The Murder of Nikolai Vavilov: The Story of Stalin's Persecution of One of the Great Scientists of the Twentieth Century

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Simon and Schuster, May 13, 2008 - Biography & Autobiography - 416 pages
4 Reviews
In The Murder of Nikolai Vavilov, acclaimed journalist and author Peter Pringle recreates the extraordinary life and tragic end of one of the great scientists of the twentieth century.

In a drama of love, revolution, and war that rivals Pasternak's Dr. Zhivago, Pringle tells the story of a young Russian scientist, Nikolai Vavilov, who had a dream of ending hunger and famine in the world. Vavilov's plan would use the emerging science of genetics to breed super plants that could grow anywhere, in any climate, in sandy deserts and freezing tundra, in drought and flood. He would launch botanical expeditions to find these vanishing genes, overlooked by early farmers ignorant of Mendel's laws of heredity. He called it a "mission for all humanity."

To the leaders of the young Soviet state, Vavilov's dream fitted perfectly into their larger scheme for a socialist utopia. Lenin supported the adventurous Vavilov, a handsome and seductive young professor, as he became an Indiana Jones, hunting lost botanical treasures on five continents. In a former tsarist palace in what is now St. Petersburg, Vavilov built the world's first seed bank, a quarter of a million specimens, a magnificent living museum of plant diversity that was the envy of scientists everywhere and remains so today.

But when Lenin died in 1924 and Stalin took over, Vavilov's dream turned into a nightmare. This son of science was from a bourgeois background, the class of society most despised and distrusted by the Bolsheviks. The new cadres of comrade scientists taunted and insulted him, and Stalin's dreaded secret police built up false charges of sabotage and espionage.

Stalin's collectivization of farmland caused chaos in Soviet food production, and millions died in widespread famine. Vavilov's master plan for improving Soviet crops was designed to work over decades, not a few years, and he could not meet Stalin's impossible demands for immediate results.

In Stalin's Terror of the 1930s, Russian geneticists were systematically repressed in favor of the peasant horticulturalist Trofim Lysenko, with his fraudulent claims and speculative theories. Vavilov was the most famous victim of this purge, which set back Russian biology by a generation and caused the country untold harm. He was sentenced to death, but unlike Galileo, he refused to recant his beliefs and, in the most cruel twist, this humanitarian pioneer scientist was starved to death in the gulag.

Pringle uses newly opened Soviet archives, including Vavilov's secret police file, official correspondence, vivid expedition reports, previously unpublished family letters and diaries, and the reminiscences of eyewitnesses to bring us this intensely human story of a brilliant life cut short by anti-science demagogues, ideology, censorship, and political expedience.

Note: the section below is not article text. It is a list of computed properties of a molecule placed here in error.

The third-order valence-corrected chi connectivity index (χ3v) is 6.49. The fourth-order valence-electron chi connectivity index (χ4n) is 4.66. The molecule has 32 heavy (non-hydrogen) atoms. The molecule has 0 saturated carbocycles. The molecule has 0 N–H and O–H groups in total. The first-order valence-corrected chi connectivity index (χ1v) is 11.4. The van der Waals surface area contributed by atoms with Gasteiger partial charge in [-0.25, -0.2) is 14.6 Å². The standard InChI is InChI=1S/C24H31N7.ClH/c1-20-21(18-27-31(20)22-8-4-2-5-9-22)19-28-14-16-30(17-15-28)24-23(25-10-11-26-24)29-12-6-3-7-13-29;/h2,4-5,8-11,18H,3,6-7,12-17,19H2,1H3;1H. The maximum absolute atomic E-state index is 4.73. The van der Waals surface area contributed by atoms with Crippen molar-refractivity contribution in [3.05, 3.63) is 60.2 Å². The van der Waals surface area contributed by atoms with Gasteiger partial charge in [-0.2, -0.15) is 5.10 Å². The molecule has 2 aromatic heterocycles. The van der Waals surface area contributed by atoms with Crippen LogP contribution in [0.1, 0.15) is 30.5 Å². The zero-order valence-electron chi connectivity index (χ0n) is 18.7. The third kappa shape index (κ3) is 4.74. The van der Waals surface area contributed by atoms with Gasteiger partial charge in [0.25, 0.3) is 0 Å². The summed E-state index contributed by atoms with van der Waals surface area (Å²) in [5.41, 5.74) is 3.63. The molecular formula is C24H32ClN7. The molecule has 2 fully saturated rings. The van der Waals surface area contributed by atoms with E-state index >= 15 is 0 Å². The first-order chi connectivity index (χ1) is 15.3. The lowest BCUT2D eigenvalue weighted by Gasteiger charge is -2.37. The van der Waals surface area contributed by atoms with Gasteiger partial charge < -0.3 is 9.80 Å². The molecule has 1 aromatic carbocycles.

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User Review  - Chris_El - LibraryThing

A Russian scientist, brilliant maintains a single of desire: to breed different varieties of plants from around the world that might help to end starvation. He found plants in different parts of the ... Read full review

LibraryThing Review

User Review  - kukulaj - LibraryThing

I have heard about Lysenko and his destruction of Soviet biology, but just little fragments. Vavilov was the leading enemy of Lysenko, at least that's the picture painted by this book. Vavilov was a ... Read full review

Contents

Introduction
1
Ukraine August 6 1940
9
Moscow december 1905
13
The Petrovka and katya
22
In darwins Library
35
Moscow Summer 1916
43
on the roof of the World 1916
51
revolution and Civil War
60
The red Professor
175
The Last expedition
180
Thunder and dragons
190
The Lysenko offensive
198
The Showdown
206
The Terror
215
Into the Pyre
223
Comrade Philosophers
232

The Gardener of kozlov
73
Lenochka
80
City of ravens
88
Ingots of Platinum
96
Afghanistan 1924
108
Abyssinia 1926
119
The Barefoot Scientist
130
The Great Break
143
State Security File 006854
154
The Passionate Patriot
160
A Modest Compromise
168
The Arrest
242
The Interrogation
253
return to Saratov
268
oleg Where Are You?
280
Vavilovs Ghost
290
Main events in the Life of Nikolai Ivanovich Vavilov
307
Sources and Archives
313
Notes
317
Acknowledgments
347
Index
351
Copyright

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About the author (2008)

Peter Pringle is a veteran British foreign correspondent. He is the
author and coauthor of several nonfiction books, including the
bestselling Those Are Real Bullets, Aren't They? He lives in New York
City.

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